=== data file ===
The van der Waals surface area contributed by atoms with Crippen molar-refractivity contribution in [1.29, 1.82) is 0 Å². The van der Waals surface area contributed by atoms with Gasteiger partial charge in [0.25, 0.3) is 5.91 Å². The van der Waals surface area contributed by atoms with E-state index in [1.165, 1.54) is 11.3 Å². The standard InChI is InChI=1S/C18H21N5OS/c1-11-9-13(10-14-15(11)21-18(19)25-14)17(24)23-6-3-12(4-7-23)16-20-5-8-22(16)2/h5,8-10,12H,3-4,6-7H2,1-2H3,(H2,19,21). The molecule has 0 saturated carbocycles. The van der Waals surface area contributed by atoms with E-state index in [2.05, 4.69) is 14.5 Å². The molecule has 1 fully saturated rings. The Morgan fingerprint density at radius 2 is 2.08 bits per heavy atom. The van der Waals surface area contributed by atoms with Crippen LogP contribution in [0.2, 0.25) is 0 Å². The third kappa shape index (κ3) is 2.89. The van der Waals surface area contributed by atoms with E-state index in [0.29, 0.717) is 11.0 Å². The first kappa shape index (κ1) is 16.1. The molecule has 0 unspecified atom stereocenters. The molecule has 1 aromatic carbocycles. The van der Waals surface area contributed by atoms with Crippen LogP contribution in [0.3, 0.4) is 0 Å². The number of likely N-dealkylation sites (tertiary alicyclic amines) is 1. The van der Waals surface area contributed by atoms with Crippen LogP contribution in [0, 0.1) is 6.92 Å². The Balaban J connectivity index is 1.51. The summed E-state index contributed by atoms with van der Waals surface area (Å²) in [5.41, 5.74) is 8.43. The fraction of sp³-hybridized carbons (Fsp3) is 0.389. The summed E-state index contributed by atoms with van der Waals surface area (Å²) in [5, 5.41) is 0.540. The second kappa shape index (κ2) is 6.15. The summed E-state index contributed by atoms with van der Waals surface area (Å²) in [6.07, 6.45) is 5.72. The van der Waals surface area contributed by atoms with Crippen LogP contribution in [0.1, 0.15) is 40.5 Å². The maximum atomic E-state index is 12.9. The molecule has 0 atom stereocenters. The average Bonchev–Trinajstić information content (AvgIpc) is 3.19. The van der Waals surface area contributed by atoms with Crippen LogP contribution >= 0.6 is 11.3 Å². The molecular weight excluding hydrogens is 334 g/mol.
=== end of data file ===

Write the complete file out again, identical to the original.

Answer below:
The van der Waals surface area contributed by atoms with Crippen molar-refractivity contribution in [1.29, 1.82) is 0 Å². The van der Waals surface area contributed by atoms with Gasteiger partial charge in [0.25, 0.3) is 5.91 Å². The van der Waals surface area contributed by atoms with E-state index in [1.165, 1.54) is 11.3 Å². The standard InChI is InChI=1S/C18H21N5OS/c1-11-9-13(10-14-15(11)21-18(19)25-14)17(24)23-6-3-12(4-7-23)16-20-5-8-22(16)2/h5,8-10,12H,3-4,6-7H2,1-2H3,(H2,19,21). The molecule has 0 saturated carbocycles. The van der Waals surface area contributed by atoms with E-state index in [2.05, 4.69) is 14.5 Å². The molecule has 1 fully saturated rings. The Morgan fingerprint density at radius 2 is 2.08 bits per heavy atom. The van der Waals surface area contributed by atoms with Crippen LogP contribution in [0.2, 0.25) is 0 Å². The third kappa shape index (κ3) is 2.89. The van der Waals surface area contributed by atoms with E-state index in [0.29, 0.717) is 11.0 Å². The first kappa shape index (κ1) is 16.1. The molecule has 0 unspecified atom stereocenters. The molecule has 1 aromatic carbocycles. The van der Waals surface area contributed by atoms with Crippen LogP contribution in [0.3, 0.4) is 0 Å². The number of likely N-dealkylation sites (tertiary alicyclic amines) is 1. The van der Waals surface area contributed by atoms with Crippen LogP contribution in [0, 0.1) is 6.92 Å². The Balaban J connectivity index is 1.51. The summed E-state index contributed by atoms with van der Waals surface area (Å²) in [5.41, 5.74) is 8.43. The fraction of sp³-hybridized carbons (Fsp3) is 0.389. The summed E-state index contributed by atoms with van der Waals surface area (Å²) in [5, 5.41) is 0.540. The second kappa shape index (κ2) is 6.15. The summed E-state index contributed by atoms with van der Waals surface area (Å²) in [6.07, 6.45) is 5.72. The van der Waals surface area contributed by atoms with Crippen LogP contribution in [0.1, 0.15) is 40.5 Å². The maximum atomic E-state index is 12.9. The molecule has 0 atom stereocenters. The average Bonchev–Trinajstić information content (AvgIpc) is 3.19. The van der Waals surface area contributed by atoms with Crippen LogP contribution >= 0.6 is 11.3 Å². The molecular weight excluding hydrogens is 334 g/mol.